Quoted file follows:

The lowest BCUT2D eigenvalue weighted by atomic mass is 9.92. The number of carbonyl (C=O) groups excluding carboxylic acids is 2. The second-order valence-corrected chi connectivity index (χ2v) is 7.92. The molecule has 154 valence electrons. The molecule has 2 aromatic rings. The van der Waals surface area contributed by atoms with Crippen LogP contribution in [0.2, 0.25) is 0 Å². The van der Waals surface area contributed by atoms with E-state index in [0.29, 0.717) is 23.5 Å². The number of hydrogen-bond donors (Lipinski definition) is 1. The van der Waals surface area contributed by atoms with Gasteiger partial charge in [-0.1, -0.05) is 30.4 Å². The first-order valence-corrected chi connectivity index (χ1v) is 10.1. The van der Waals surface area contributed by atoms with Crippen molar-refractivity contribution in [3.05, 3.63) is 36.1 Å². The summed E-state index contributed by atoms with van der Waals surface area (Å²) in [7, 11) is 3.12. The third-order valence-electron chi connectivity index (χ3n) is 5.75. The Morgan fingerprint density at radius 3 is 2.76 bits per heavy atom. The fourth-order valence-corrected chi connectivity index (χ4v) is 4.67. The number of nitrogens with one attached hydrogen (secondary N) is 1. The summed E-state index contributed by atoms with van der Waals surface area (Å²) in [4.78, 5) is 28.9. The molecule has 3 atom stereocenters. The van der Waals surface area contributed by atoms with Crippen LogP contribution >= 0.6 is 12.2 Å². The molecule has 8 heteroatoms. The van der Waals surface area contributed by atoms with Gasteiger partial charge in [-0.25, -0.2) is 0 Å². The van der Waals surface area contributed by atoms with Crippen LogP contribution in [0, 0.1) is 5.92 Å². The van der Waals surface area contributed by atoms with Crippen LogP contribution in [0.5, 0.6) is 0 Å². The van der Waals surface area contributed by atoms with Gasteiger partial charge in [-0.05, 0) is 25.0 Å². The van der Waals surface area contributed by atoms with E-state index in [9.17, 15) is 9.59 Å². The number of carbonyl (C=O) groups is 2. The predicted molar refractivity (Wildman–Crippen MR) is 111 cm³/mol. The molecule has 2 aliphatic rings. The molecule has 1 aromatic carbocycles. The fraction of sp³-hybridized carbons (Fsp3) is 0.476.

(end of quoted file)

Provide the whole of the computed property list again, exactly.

The lowest BCUT2D eigenvalue weighted by atomic mass is 9.92. The number of carbonyl (C=O) groups excluding carboxylic acids is 2. The second-order valence-corrected chi connectivity index (χ2v) is 7.92. The molecule has 154 valence electrons. The molecule has 2 aromatic rings. The van der Waals surface area contributed by atoms with Crippen LogP contribution in [0.2, 0.25) is 0 Å². The van der Waals surface area contributed by atoms with E-state index in [0.29, 0.717) is 23.5 Å². The number of hydrogen-bond donors (Lipinski definition) is 1. The van der Waals surface area contributed by atoms with Gasteiger partial charge in [-0.1, -0.05) is 30.4 Å². The first-order valence-corrected chi connectivity index (χ1v) is 10.1. The van der Waals surface area contributed by atoms with Crippen molar-refractivity contribution in [3.05, 3.63) is 36.1 Å². The summed E-state index contributed by atoms with van der Waals surface area (Å²) in [7, 11) is 3.12. The third-order valence-electron chi connectivity index (χ3n) is 5.75. The Morgan fingerprint density at radius 3 is 2.76 bits per heavy atom. The fourth-order valence-corrected chi connectivity index (χ4v) is 4.67. The number of nitrogens with one attached hydrogen (secondary N) is 1. The summed E-state index contributed by atoms with van der Waals surface area (Å²) in [4.78, 5) is 28.9. The molecule has 3 atom stereocenters. The van der Waals surface area contributed by atoms with Crippen LogP contribution >= 0.6 is 12.2 Å². The molecule has 8 heteroatoms. The van der Waals surface area contributed by atoms with Gasteiger partial charge in [-0.25, -0.2) is 0 Å². The van der Waals surface area contributed by atoms with Crippen LogP contribution in [0, 0.1) is 5.92 Å². The van der Waals surface area contributed by atoms with Crippen LogP contribution in [0.5, 0.6) is 0 Å². The van der Waals surface area contributed by atoms with Gasteiger partial charge in [-0.05, 0) is 25.0 Å². The van der Waals surface area contributed by atoms with E-state index in [9.17, 15) is 9.59 Å². The number of carbonyl (C=O) groups is 2. The predicted molar refractivity (Wildman–Crippen MR) is 111 cm³/mol. The molecule has 2 aliphatic rings. The molecule has 1 aromatic carbocycles. The fraction of sp³-hybridized carbons (Fsp3) is 0.476.